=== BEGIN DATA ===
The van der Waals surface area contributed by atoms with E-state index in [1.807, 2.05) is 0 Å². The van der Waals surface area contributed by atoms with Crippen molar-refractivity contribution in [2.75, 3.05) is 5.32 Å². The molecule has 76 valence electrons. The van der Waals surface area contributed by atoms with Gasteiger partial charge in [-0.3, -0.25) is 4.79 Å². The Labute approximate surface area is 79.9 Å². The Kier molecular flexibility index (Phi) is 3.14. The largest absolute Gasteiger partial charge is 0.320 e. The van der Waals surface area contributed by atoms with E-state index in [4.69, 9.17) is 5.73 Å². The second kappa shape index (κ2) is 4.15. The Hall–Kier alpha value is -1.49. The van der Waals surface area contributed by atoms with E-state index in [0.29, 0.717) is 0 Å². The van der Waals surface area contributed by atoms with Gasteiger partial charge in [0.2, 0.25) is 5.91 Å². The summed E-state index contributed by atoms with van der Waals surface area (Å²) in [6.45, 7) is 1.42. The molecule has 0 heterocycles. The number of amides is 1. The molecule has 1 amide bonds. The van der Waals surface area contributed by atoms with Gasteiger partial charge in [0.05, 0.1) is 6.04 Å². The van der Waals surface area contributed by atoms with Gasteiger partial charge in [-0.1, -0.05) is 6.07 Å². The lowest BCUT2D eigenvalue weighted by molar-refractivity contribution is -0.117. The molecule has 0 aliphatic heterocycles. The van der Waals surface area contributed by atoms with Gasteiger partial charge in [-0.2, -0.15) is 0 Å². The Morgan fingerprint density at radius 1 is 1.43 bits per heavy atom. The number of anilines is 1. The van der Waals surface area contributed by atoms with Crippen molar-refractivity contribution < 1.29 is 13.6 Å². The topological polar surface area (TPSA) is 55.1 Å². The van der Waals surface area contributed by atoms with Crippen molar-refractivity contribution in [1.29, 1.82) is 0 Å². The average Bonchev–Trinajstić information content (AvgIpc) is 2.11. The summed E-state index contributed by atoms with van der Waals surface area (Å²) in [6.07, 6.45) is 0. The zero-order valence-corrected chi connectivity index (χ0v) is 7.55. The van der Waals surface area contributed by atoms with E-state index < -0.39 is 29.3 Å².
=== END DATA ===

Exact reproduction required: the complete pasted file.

The van der Waals surface area contributed by atoms with E-state index in [1.807, 2.05) is 0 Å². The van der Waals surface area contributed by atoms with Crippen molar-refractivity contribution in [2.75, 3.05) is 5.32 Å². The molecule has 76 valence electrons. The van der Waals surface area contributed by atoms with Gasteiger partial charge in [-0.3, -0.25) is 4.79 Å². The Labute approximate surface area is 79.9 Å². The Kier molecular flexibility index (Phi) is 3.14. The largest absolute Gasteiger partial charge is 0.320 e. The van der Waals surface area contributed by atoms with E-state index in [4.69, 9.17) is 5.73 Å². The second kappa shape index (κ2) is 4.15. The Hall–Kier alpha value is -1.49. The van der Waals surface area contributed by atoms with E-state index in [0.29, 0.717) is 0 Å². The van der Waals surface area contributed by atoms with Gasteiger partial charge in [0.2, 0.25) is 5.91 Å². The summed E-state index contributed by atoms with van der Waals surface area (Å²) in [6.45, 7) is 1.42. The molecule has 0 heterocycles. The number of amides is 1. The molecule has 1 amide bonds. The van der Waals surface area contributed by atoms with Gasteiger partial charge in [0.05, 0.1) is 6.04 Å². The van der Waals surface area contributed by atoms with Gasteiger partial charge in [-0.1, -0.05) is 6.07 Å². The lowest BCUT2D eigenvalue weighted by molar-refractivity contribution is -0.117. The molecule has 0 aliphatic heterocycles. The van der Waals surface area contributed by atoms with Gasteiger partial charge in [-0.2, -0.15) is 0 Å². The Morgan fingerprint density at radius 1 is 1.43 bits per heavy atom. The number of anilines is 1. The van der Waals surface area contributed by atoms with Crippen molar-refractivity contribution < 1.29 is 13.6 Å². The topological polar surface area (TPSA) is 55.1 Å². The van der Waals surface area contributed by atoms with Crippen molar-refractivity contribution in [1.29, 1.82) is 0 Å². The average Bonchev–Trinajstić information content (AvgIpc) is 2.11. The summed E-state index contributed by atoms with van der Waals surface area (Å²) in [6.07, 6.45) is 0. The zero-order valence-corrected chi connectivity index (χ0v) is 7.55. The van der Waals surface area contributed by atoms with E-state index < -0.39 is 29.3 Å².